How to Change the Timing Belt in Kia Carsby Contributing Writer; Updated June 12, 2017
They have also cautioned that this is an interference engine in which a timing belt failure would be very likely to cause catastrophic damage. The reason for this is that the engine is built with close tolerance and the valves would strike the pistons. Belt failure is seldom due to fatigue, but rather to the amount of stretching experienced over time.
Under The Hood:
- How to Change the Timing Belt in a 2003 Kia Spectra
- When To Change the Timing Belt in a Kia Sportage
- How to Replace the Timing Belt on a 2005 KIA Spectra
- How to Replace a Timing Belt on a Kia Rio
Raise the front of the vehicle and place jack stands under the subframe to the rear of the front wheels. Lower the vehicle onto the stands. Disconnect the negative battery cable using a wrench. Mark the spark plug wires using the white marker for reference when reinstalling them.
Pull the wires off the plugs by pulling and twisting the boot. Do not pull on the wires, as you could damage them. Remove the spark plugs using a spark plug socket, short extension and ratchet. Break the water pump pulley bolts loose using a socket, but do not remove them. They are easier to break loose while the belts are still on the vehicle.
Rotate the engine until the hole in the power steering pump pulley lines up with the bolt at the 9 o’clock position. Loosen the bolt with a socket. Do not remove the bolt. Loosen, but do not remove, the nuts at 5 o’clock and 8 o’clock, located just under the power steering pump pulley. Loosen the adjusting bolt for the power steering pulley bolt adjuster by turning it counterclockwise to relieve the tension. Remove the drive belt from the power steering pump and the air compressor pulley.
Check the radiator support or under the hood for the accessory belt diagram. If none exists, sketch a diagram of the belts. Loosen the alternator mounting bolt and turn the adjusting bolt counterclockwise to relieve the tension. Lift the alternator belt off the pulleys. Remove the water pump pulley bolts using a socket. Remove the crankshaft pulley bolts using a socket. Slide the crankshaft pulley off the crankshaft snout. Slide the guide washer off the crankshaft snout. Remove the upper and lower timing belt covers using a socket.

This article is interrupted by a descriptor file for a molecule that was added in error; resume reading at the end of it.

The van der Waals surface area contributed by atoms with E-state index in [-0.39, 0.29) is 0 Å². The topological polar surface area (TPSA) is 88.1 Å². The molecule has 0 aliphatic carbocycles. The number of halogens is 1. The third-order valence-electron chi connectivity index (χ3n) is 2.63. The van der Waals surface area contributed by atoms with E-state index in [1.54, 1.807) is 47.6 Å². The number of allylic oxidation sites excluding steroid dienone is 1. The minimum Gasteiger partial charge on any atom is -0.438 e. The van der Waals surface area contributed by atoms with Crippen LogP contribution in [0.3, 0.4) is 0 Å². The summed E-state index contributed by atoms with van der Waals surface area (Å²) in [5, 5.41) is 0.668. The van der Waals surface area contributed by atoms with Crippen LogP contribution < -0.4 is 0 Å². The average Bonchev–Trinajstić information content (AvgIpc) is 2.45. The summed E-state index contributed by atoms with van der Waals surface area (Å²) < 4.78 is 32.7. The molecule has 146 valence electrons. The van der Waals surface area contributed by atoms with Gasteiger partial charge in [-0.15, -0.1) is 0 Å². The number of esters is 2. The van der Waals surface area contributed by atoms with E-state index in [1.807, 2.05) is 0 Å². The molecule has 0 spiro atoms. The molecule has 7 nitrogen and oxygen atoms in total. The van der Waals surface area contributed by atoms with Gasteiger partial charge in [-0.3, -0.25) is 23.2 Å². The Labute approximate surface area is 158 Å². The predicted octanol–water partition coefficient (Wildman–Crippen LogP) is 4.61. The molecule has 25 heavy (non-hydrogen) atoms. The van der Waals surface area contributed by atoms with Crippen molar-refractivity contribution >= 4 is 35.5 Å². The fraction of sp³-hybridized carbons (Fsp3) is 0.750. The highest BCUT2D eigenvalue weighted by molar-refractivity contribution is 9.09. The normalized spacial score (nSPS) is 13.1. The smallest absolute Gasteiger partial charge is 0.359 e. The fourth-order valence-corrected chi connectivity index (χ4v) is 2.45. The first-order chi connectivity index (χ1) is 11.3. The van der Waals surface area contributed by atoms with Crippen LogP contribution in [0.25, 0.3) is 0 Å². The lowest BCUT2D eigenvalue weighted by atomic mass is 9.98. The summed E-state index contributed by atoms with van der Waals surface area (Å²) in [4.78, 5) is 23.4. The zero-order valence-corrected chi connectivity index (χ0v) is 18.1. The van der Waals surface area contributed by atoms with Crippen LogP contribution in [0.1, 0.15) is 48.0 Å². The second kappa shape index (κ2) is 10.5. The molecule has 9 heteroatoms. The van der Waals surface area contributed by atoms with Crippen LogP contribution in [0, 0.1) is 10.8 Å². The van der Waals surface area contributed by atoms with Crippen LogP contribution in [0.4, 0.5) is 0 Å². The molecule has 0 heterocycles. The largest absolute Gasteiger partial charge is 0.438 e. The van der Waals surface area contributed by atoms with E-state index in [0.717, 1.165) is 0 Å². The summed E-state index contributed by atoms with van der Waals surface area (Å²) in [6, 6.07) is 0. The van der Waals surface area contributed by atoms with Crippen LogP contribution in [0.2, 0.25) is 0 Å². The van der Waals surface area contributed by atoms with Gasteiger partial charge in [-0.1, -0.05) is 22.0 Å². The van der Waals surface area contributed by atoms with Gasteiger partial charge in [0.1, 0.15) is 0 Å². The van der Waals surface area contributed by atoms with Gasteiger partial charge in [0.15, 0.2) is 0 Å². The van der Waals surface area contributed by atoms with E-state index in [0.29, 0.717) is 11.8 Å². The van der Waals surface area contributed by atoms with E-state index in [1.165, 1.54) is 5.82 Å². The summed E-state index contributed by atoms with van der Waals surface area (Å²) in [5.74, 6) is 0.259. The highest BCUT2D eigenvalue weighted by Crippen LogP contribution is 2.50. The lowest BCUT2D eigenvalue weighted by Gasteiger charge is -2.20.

Turn the crankshaft clockwise until the timing mark on the crankshaft sprocket lines up with the timing mark on the block at the 12 o’clock position. Check the timing marks on the camshaft pulleys. The left sprocket, as you are facing the front of the engine, is the intake camshaft. It has a “I” on the camshaft sprocket. The right sprocket is marked with the letter “E.” The timing marks are lined up when the letters on both camshaft sprockets are lined up with the timing marks at 12 o’clock. The marks are notches in the top of the head. If the marks are not lined up, turn the crankshaft clockwise one full revolution. All three timing marks will line up.
Remove the tensioner bolt using a socket and ratchet. Remove the tensioner pulley, the tensioner spring and the timing belt. Make sure the timing marks are still lined up. Check the tensioner pulley to ensure it operates smoothly by spinning it. You should not hear any grinding noises and it should spin freely. If not, replace it. Measure the tensioner spring. If the measurement of the free length of the spring is not 1.40 inches, replace it.
Reinstall the tensioner pulley and the spring. Install the tensioner bolt. Rotate the tensioner pulley clockwise so it faces away from the guide pulley. Tighten the tensioner pulley bolt enough so it does not move.